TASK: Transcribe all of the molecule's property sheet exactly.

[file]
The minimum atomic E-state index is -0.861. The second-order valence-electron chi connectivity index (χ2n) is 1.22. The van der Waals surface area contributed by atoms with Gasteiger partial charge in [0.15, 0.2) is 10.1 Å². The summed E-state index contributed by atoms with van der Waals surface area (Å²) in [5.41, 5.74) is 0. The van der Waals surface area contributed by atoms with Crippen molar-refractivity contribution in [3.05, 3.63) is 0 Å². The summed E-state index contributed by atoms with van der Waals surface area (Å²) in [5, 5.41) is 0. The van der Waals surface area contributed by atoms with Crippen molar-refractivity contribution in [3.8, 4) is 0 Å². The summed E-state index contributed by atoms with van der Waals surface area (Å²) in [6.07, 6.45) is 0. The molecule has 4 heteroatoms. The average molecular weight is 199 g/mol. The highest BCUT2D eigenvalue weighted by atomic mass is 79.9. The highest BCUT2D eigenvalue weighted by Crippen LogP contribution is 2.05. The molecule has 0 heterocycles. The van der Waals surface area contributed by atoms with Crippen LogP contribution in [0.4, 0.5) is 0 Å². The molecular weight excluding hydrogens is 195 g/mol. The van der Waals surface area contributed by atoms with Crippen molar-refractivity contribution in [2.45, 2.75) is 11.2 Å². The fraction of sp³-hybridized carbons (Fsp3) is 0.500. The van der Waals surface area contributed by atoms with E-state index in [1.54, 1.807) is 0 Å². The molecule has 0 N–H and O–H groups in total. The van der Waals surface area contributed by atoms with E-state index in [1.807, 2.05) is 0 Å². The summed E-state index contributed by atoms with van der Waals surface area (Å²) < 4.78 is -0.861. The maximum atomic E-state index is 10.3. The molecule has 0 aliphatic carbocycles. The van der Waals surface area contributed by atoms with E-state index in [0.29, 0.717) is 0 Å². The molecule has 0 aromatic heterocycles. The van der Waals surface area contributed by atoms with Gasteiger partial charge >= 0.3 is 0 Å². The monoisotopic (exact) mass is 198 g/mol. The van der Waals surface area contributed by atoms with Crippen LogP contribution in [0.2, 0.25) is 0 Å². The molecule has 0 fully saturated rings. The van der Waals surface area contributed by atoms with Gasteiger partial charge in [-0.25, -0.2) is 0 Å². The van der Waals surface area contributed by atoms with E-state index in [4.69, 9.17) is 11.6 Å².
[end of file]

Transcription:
The minimum atomic E-state index is -0.861. The second-order valence-electron chi connectivity index (χ2n) is 1.22. The van der Waals surface area contributed by atoms with Gasteiger partial charge in [0.15, 0.2) is 10.1 Å². The summed E-state index contributed by atoms with van der Waals surface area (Å²) in [5.41, 5.74) is 0. The van der Waals surface area contributed by atoms with Crippen molar-refractivity contribution in [3.05, 3.63) is 0 Å². The summed E-state index contributed by atoms with van der Waals surface area (Å²) in [5, 5.41) is 0. The van der Waals surface area contributed by atoms with Crippen molar-refractivity contribution in [3.8, 4) is 0 Å². The summed E-state index contributed by atoms with van der Waals surface area (Å²) in [6.07, 6.45) is 0. The molecule has 4 heteroatoms. The average molecular weight is 199 g/mol. The highest BCUT2D eigenvalue weighted by atomic mass is 79.9. The highest BCUT2D eigenvalue weighted by Crippen LogP contribution is 2.05. The molecule has 0 heterocycles. The van der Waals surface area contributed by atoms with Crippen LogP contribution in [0.4, 0.5) is 0 Å². The molecular weight excluding hydrogens is 195 g/mol. The van der Waals surface area contributed by atoms with Crippen molar-refractivity contribution in [2.45, 2.75) is 11.2 Å². The fraction of sp³-hybridized carbons (Fsp3) is 0.500. The van der Waals surface area contributed by atoms with E-state index in [1.54, 1.807) is 0 Å². The molecule has 0 N–H and O–H groups in total. The van der Waals surface area contributed by atoms with E-state index in [1.807, 2.05) is 0 Å². The summed E-state index contributed by atoms with van der Waals surface area (Å²) < 4.78 is -0.861. The maximum atomic E-state index is 10.3. The molecule has 0 aliphatic carbocycles. The van der Waals surface area contributed by atoms with E-state index in [0.29, 0.717) is 0 Å². The molecule has 0 aromatic heterocycles. The van der Waals surface area contributed by atoms with Gasteiger partial charge >= 0.3 is 0 Å². The monoisotopic (exact) mass is 198 g/mol. The van der Waals surface area contributed by atoms with Crippen LogP contribution in [0.2, 0.25) is 0 Å². The molecule has 0 fully saturated rings. The van der Waals surface area contributed by atoms with Gasteiger partial charge in [-0.25, -0.2) is 0 Å². The van der Waals surface area contributed by atoms with E-state index in [4.69, 9.17) is 11.6 Å².